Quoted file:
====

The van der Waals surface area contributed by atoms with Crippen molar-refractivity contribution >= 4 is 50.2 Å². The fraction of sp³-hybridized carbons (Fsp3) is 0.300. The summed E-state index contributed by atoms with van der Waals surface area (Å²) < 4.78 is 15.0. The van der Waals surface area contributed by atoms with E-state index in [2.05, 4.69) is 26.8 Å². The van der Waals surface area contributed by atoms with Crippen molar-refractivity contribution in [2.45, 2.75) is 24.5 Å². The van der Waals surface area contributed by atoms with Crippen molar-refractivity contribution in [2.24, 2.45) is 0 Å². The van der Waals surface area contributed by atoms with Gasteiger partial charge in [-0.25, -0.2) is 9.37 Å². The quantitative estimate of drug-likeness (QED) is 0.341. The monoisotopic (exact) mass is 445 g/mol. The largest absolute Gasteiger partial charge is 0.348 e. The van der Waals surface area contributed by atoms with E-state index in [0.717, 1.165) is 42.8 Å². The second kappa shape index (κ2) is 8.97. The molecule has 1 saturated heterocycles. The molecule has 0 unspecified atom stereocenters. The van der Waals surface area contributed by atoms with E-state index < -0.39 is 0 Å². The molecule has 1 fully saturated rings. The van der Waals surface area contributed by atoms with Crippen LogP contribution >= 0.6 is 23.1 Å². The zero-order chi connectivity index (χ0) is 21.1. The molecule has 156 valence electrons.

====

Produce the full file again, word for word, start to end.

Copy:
The van der Waals surface area contributed by atoms with Crippen molar-refractivity contribution >= 4 is 50.2 Å². The fraction of sp³-hybridized carbons (Fsp3) is 0.300. The summed E-state index contributed by atoms with van der Waals surface area (Å²) < 4.78 is 15.0. The van der Waals surface area contributed by atoms with E-state index in [2.05, 4.69) is 26.8 Å². The van der Waals surface area contributed by atoms with Crippen molar-refractivity contribution in [2.45, 2.75) is 24.5 Å². The van der Waals surface area contributed by atoms with Crippen molar-refractivity contribution in [2.24, 2.45) is 0 Å². The van der Waals surface area contributed by atoms with Gasteiger partial charge in [-0.25, -0.2) is 9.37 Å². The quantitative estimate of drug-likeness (QED) is 0.341. The monoisotopic (exact) mass is 445 g/mol. The largest absolute Gasteiger partial charge is 0.348 e. The van der Waals surface area contributed by atoms with E-state index in [0.717, 1.165) is 42.8 Å². The second kappa shape index (κ2) is 8.97. The molecule has 1 saturated heterocycles. The molecule has 0 unspecified atom stereocenters. The van der Waals surface area contributed by atoms with E-state index < -0.39 is 0 Å². The molecule has 1 fully saturated rings. The van der Waals surface area contributed by atoms with Crippen LogP contribution >= 0.6 is 23.1 Å². The zero-order chi connectivity index (χ0) is 21.1. The molecule has 156 valence electrons.